• Process for triggering an investigation: In order to trigger an investigation, the interim regulations give “interested parties” and federal agencies the ability to formally ask that CBP look into an alleged evasion. The regulations specify that an “interested party” refers to manufacturers, producers, exporters, or importers of the merchandise at issue based in the U.S. and overseas. Trade associations and unions comprised of these groups are also able to issue an investigation suggestion.
  • Initiation and notification of investigations ? and possible use of “interim measures”: Once the CPB receives a formal request from either a federal agency or “interested party,” they must evaluate the claim. If they find that the request “reasonably suggests” that the accused importer’s merchandise came into the U.S. through evasion, the CBP will open an investigation. The interim regulations allow CBP to take interim measures where it has a “reasonable suspicion” that the accused importer is evading an AD or CV order. These measures include the suspension of liquidation of the importer’s entries, requiring them to secure a single transaction bond, and ordering that they post a deposit in cash.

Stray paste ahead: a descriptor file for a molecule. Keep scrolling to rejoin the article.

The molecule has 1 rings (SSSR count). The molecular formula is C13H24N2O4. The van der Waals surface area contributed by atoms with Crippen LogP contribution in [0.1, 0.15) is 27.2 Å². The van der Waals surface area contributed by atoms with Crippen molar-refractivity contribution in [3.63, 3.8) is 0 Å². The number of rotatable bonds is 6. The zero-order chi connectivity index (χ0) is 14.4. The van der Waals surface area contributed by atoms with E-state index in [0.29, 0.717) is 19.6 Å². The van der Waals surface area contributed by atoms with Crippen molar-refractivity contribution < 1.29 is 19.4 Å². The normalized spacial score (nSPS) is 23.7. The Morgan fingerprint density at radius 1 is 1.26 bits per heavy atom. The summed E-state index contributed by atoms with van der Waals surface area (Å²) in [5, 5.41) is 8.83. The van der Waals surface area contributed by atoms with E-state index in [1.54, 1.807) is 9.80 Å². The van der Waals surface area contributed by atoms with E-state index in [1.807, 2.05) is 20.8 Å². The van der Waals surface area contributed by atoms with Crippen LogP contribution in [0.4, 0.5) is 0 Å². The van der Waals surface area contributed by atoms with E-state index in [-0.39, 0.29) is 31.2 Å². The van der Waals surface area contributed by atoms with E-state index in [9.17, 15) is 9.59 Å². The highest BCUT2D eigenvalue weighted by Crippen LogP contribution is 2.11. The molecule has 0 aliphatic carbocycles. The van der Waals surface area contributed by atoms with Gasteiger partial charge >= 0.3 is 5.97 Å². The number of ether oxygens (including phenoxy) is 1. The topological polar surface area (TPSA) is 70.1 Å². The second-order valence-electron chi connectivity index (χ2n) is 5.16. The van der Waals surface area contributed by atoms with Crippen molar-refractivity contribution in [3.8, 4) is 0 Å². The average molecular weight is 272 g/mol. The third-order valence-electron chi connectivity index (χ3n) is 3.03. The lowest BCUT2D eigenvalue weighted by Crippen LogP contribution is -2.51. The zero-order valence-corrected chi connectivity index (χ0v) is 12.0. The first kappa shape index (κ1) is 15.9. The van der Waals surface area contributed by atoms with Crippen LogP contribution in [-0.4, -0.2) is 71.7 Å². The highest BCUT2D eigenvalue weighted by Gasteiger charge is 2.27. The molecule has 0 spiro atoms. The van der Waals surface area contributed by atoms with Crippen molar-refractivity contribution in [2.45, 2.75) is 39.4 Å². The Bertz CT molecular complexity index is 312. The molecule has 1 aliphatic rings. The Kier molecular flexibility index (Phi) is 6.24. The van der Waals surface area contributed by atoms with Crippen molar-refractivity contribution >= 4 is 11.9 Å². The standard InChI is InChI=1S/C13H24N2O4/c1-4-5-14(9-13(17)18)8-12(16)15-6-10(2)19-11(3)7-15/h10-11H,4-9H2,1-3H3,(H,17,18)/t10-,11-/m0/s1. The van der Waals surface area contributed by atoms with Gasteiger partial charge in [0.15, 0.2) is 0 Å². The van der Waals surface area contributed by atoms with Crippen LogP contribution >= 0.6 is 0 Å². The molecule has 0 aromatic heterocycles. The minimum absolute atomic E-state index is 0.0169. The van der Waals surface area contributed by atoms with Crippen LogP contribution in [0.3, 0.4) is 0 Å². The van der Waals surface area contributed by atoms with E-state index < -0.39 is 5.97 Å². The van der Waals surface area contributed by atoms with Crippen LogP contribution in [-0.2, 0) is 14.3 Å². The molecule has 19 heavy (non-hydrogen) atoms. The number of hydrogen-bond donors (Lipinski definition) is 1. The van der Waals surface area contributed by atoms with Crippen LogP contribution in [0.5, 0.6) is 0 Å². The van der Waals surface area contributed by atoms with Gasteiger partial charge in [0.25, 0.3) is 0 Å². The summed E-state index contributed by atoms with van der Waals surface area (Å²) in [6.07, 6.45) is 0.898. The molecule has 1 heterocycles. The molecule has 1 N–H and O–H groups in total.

• Creation of administrative record and possible use of adverse facts: Thanks to the interim regulations, CBP is now required to maintain an administrative record with all information it relied upon during the course of its investigation. When CBP is gathering information on an investigation, questionnaires and written correspondence with the parties will be the general methods used. The only material CBP is allowed to use during their assessment of fault is that which has been properly filed with respect to the new regulations. If a party does not cooperate with a CBP information request, then they may be subject to adverse inferences based off of the facts available. The regulations still stand in this situation, as only the information on file may be used pertaining to a non-cooperative party.